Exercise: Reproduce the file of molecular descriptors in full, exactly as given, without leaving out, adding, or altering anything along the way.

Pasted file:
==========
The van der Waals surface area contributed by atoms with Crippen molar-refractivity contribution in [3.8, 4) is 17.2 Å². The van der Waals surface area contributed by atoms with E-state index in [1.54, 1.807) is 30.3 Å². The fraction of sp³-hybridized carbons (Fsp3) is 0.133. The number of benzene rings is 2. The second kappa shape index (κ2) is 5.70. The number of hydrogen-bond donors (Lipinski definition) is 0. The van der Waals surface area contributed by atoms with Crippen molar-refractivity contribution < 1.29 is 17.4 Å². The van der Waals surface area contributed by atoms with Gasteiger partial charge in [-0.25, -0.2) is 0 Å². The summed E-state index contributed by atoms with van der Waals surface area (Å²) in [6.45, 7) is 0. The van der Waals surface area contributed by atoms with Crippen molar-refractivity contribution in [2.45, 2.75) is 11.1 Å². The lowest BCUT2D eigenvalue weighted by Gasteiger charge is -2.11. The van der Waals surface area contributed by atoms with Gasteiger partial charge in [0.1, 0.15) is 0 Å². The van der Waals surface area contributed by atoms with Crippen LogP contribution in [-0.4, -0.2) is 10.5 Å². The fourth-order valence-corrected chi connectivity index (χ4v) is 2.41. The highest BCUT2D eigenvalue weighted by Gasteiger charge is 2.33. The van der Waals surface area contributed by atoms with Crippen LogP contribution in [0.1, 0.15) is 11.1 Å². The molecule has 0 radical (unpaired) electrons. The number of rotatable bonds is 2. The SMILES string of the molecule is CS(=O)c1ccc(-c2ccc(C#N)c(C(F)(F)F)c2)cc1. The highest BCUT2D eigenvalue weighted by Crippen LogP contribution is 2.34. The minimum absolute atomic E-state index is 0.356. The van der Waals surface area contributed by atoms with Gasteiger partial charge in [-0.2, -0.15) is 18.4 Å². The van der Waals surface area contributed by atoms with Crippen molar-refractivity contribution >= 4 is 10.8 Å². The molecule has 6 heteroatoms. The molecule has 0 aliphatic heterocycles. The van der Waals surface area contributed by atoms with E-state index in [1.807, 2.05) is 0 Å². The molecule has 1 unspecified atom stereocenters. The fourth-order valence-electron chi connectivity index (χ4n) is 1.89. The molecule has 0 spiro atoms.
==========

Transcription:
The van der Waals surface area contributed by atoms with Crippen molar-refractivity contribution in [3.8, 4) is 17.2 Å². The van der Waals surface area contributed by atoms with E-state index in [1.54, 1.807) is 30.3 Å². The fraction of sp³-hybridized carbons (Fsp3) is 0.133. The number of benzene rings is 2. The second kappa shape index (κ2) is 5.70. The number of hydrogen-bond donors (Lipinski definition) is 0. The van der Waals surface area contributed by atoms with Crippen molar-refractivity contribution < 1.29 is 17.4 Å². The van der Waals surface area contributed by atoms with Gasteiger partial charge in [-0.25, -0.2) is 0 Å². The summed E-state index contributed by atoms with van der Waals surface area (Å²) in [6.45, 7) is 0. The van der Waals surface area contributed by atoms with Crippen molar-refractivity contribution in [2.45, 2.75) is 11.1 Å². The lowest BCUT2D eigenvalue weighted by Gasteiger charge is -2.11. The van der Waals surface area contributed by atoms with Gasteiger partial charge in [0.1, 0.15) is 0 Å². The van der Waals surface area contributed by atoms with Crippen LogP contribution in [-0.4, -0.2) is 10.5 Å². The fourth-order valence-corrected chi connectivity index (χ4v) is 2.41. The highest BCUT2D eigenvalue weighted by Gasteiger charge is 2.33. The van der Waals surface area contributed by atoms with Crippen LogP contribution in [0.1, 0.15) is 11.1 Å². The molecule has 0 radical (unpaired) electrons. The number of rotatable bonds is 2. The SMILES string of the molecule is CS(=O)c1ccc(-c2ccc(C#N)c(C(F)(F)F)c2)cc1. The highest BCUT2D eigenvalue weighted by Crippen LogP contribution is 2.34. The minimum absolute atomic E-state index is 0.356. The van der Waals surface area contributed by atoms with Gasteiger partial charge in [-0.2, -0.15) is 18.4 Å². The van der Waals surface area contributed by atoms with Crippen molar-refractivity contribution >= 4 is 10.8 Å². The molecule has 6 heteroatoms. The molecule has 0 aliphatic heterocycles. The van der Waals surface area contributed by atoms with E-state index in [1.807, 2.05) is 0 Å². The molecule has 1 unspecified atom stereocenters. The fourth-order valence-electron chi connectivity index (χ4n) is 1.89. The molecule has 0 spiro atoms.